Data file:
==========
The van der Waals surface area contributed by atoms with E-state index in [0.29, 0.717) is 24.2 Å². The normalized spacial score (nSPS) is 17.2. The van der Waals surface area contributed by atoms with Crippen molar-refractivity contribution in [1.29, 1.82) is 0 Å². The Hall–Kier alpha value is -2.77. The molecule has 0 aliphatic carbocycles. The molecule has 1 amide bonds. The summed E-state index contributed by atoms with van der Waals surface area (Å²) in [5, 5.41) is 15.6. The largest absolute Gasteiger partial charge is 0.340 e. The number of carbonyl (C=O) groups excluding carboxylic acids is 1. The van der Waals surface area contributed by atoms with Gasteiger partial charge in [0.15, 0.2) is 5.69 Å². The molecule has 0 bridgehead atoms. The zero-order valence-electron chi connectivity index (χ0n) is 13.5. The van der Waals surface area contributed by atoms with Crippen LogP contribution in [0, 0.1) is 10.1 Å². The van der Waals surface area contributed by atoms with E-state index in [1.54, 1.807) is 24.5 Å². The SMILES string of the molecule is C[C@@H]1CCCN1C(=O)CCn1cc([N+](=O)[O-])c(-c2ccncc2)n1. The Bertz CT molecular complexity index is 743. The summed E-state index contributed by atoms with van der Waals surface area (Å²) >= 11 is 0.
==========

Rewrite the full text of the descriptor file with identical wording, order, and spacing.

The van der Waals surface area contributed by atoms with E-state index in [0.29, 0.717) is 24.2 Å². The normalized spacial score (nSPS) is 17.2. The van der Waals surface area contributed by atoms with Crippen molar-refractivity contribution in [1.29, 1.82) is 0 Å². The Hall–Kier alpha value is -2.77. The molecule has 0 aliphatic carbocycles. The molecule has 1 amide bonds. The summed E-state index contributed by atoms with van der Waals surface area (Å²) in [5, 5.41) is 15.6. The largest absolute Gasteiger partial charge is 0.340 e. The number of carbonyl (C=O) groups excluding carboxylic acids is 1. The van der Waals surface area contributed by atoms with Gasteiger partial charge in [0.15, 0.2) is 5.69 Å². The molecule has 0 bridgehead atoms. The zero-order valence-electron chi connectivity index (χ0n) is 13.5. The van der Waals surface area contributed by atoms with Crippen LogP contribution in [0, 0.1) is 10.1 Å². The van der Waals surface area contributed by atoms with E-state index in [1.54, 1.807) is 24.5 Å². The SMILES string of the molecule is C[C@@H]1CCCN1C(=O)CCn1cc([N+](=O)[O-])c(-c2ccncc2)n1. The Bertz CT molecular complexity index is 743. The summed E-state index contributed by atoms with van der Waals surface area (Å²) >= 11 is 0.